Renewed concerns over a potential Grexit means the eurozone is once more a focus of attention. This has driven some significant volatility recently. I took the opportunity afforded by a sell-off in equity prices to modestly increase our exposure to European equities. Europe is now the largest equity allocation in the fund, a significant change versus 12 months ago when we had zero exposure to European equity.
This time last year I still felt that, although valuations were compelling, the fundamental risks in the eurozone economy were still too great for a reasonably conservative fund like mine. However, over the past year, fundamentals have improved significantly, with earnings being revised upwards in several areas.
Moreover, recent action taken by the European Central Bank to support European growth, including a massive quantitative easing programme, should provide further confidence in the outlook for the overall economy. However, it is important to remember that there are still very real risks in the eurozone and investor sentiment remains fragile. Caution is therefore required and, in making any investment decisions, I will always weigh price observations against the fundamental analysis. However, should we see further bouts of volatility that looks inconsistent with the fundamental picture, my predisposition would be to increase, rather than cut, European equity exposure.
I have also been meaningfully adding to the fund’s basket of US bank stocks. Although US equities have broadly performed very well during the past couple of years, the banks sector remains particularly attractively valued. Furthermore, banks have historically tended to benefit in a rising rate environment. So, as an interest rate rise by the US Federal Reserve looks increasingly likely later this year, I believe these holdings should provide a good interest rate hedge.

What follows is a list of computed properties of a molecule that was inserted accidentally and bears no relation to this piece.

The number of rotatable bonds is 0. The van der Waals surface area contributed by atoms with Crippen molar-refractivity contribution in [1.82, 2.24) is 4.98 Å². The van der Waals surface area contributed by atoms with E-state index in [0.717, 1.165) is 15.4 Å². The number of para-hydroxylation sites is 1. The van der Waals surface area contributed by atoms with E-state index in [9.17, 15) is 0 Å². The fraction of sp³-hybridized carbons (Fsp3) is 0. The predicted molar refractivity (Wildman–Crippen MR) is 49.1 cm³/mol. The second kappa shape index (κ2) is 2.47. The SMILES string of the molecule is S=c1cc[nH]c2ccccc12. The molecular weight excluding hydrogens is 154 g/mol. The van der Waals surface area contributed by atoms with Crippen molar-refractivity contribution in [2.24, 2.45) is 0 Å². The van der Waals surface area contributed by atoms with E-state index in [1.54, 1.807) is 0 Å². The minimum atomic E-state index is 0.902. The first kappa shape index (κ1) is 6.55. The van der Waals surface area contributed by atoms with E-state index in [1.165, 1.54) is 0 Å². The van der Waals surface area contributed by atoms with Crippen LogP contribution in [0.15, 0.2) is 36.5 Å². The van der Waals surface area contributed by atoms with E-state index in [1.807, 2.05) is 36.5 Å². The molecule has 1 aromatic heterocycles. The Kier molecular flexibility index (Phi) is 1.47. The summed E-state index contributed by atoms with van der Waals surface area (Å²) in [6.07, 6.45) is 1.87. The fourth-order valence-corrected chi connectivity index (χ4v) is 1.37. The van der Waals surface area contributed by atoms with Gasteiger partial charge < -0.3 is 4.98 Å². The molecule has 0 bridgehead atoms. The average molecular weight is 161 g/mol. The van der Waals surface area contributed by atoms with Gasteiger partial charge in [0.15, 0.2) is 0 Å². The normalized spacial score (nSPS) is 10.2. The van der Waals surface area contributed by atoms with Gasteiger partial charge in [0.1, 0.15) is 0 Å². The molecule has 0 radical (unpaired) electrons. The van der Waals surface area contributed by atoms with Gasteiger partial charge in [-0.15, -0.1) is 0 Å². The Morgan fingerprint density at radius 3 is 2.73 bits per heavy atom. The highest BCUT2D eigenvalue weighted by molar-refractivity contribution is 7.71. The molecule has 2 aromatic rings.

Non-mainstream government bonds
I believe the legacy of the 2008 global financial crisis has seen investors demand so-called “safety” at any cost in recent years. This has driven mainstream government bond yields to historic lows that have become increasingly difficult to justify as economic recovery in developed economies has been gathering pace. Therefore, since significantly reducing the fund’s mainstream bond holdings over 2014, I have for most of this year only maintained a very modest holding in US treasuries as “insurance”. My preference has been for higher yielding non-mainstream bonds issued by countries where fundamentals are supportive, such as Australia, New Zealand, South Africa, the Philippines and selected Latin American countries, and have recently added a holding in Italian bonds.
Recently, however, volatility in mainstream bond markets means yields have risen to somewhat more attractive levels. As such, I recently added a holding in German bunds and continue to watch the bond space carefully for further opportunities to increase the diversification of my fixed income allocation.
Steven Andrew is manager of the M&G Episode Income fund